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I'm considering migrating from Debian to Ubuntu Server. I have read several posts on this site about the differences.

I like the 5 year support. But then I realised that on Debian I have sometimes needed later versions of packages (e.g. drush) and I've been able to install these by use of the backports repository.

Ubuntu has a backports project but this does not look offical/suitable for Ubuntu Server?

So does it require a full upgrade to the latest Ubuntu Server LTS (e.g. might be 14.04)?

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    See this: List of packages in precise-backports. That's now something more than one year after the release and in my opinion it's not very useful now. However, for Ubuntu you have a lot more PPAs (most less reliable though). – gertvdijk Jun 24 '13 at 13:20
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In general , backports on Ubuntu is as easy and reliable as backports on Debian (they tend to have the same maintainers). Support can vary a little by package. Backports are, IMO, no more or less official or supported on Ubuntu then Debian. IMO the advice on backports is very very similar between Debian and Ubuntu.

Backports cannot be tested as extensively as Debian stable, and backports are provided on an as-is basis, with risk of incompatibilities with other components in Debian stable. Use with care!

It is therefore recommended to only select single backported packages that fit your needs, and not use all available backports.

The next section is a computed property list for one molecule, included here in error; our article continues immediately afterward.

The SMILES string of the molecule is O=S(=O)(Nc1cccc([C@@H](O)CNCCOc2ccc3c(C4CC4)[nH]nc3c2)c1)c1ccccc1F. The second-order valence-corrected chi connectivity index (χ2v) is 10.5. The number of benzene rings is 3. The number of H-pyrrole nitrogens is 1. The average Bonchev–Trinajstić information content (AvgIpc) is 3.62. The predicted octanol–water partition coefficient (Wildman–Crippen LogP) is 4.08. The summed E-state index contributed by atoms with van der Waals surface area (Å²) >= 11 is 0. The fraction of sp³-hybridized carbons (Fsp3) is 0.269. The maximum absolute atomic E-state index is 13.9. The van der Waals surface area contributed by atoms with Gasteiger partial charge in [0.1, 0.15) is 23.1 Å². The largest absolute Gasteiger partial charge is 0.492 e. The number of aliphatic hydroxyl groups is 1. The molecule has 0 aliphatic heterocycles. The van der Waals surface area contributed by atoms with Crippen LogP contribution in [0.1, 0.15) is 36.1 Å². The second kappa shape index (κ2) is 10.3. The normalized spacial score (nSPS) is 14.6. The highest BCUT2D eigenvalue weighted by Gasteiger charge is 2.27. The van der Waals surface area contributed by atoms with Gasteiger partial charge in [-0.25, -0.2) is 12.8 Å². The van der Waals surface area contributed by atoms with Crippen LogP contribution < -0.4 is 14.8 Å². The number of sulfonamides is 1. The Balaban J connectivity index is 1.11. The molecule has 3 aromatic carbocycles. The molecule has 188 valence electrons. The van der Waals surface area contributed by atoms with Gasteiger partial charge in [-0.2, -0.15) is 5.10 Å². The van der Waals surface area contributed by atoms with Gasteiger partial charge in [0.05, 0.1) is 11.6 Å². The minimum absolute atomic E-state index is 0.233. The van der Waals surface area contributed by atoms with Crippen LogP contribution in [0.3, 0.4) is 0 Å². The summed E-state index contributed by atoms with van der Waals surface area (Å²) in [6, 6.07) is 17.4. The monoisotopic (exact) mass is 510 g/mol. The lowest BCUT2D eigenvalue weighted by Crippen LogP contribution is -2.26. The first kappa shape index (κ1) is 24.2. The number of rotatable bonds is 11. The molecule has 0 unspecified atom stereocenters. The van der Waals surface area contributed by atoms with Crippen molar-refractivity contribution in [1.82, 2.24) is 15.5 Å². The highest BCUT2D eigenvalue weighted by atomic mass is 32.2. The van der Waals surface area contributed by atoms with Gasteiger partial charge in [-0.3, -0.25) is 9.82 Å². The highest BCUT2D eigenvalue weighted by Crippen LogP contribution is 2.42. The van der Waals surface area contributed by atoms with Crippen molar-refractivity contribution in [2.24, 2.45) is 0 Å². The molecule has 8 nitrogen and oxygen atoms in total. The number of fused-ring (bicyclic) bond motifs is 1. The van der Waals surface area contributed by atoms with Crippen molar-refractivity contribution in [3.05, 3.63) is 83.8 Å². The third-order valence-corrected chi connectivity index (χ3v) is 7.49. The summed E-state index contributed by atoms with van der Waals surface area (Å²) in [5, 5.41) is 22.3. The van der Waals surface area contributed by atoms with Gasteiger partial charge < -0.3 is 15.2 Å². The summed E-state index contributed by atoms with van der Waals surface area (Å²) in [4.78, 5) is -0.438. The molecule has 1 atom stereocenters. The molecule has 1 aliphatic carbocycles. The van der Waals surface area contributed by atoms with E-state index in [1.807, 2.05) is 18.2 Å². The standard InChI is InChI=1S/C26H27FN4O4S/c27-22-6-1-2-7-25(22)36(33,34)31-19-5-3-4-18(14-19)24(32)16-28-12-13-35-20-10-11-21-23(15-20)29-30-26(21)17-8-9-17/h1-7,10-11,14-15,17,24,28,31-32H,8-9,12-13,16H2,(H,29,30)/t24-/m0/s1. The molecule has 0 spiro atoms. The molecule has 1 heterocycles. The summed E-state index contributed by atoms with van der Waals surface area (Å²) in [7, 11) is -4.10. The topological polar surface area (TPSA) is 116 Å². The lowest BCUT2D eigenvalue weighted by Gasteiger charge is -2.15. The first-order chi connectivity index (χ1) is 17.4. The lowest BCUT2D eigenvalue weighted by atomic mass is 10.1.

http://backports.debian.org/

The Backports Project is a means to provide new features to users. Because of the inherent stability risks in backporting packages, users do not get backported packages without some explicit action on their part. This generally makes backports an inappropriate avenue for fixing bugs. If a package in an Ubuntu release has a bug, it should be fixed either through the Security Update or the Stable Release Update process, as appropriate.

https://wiki.ubuntu.com/UbuntuBackports

It also depends on what you need. Some packages are going to be available in either backports or a ppa, and some you will need to build from source, which is a pain on a server (I do not like to install gcc / build-essential on a server unless absolutely necessary).

In general, due to the lower number of packages, upgrades on a server are easier then upgrades on a Desktop.

In general, I would advise you stay with LTS if at all possible on a server, but if your unique set of packages / requirements require a higher version, go with the most recent release. 14.04 is still in development and I would personally not run 14.04 on a server for anything but testing.

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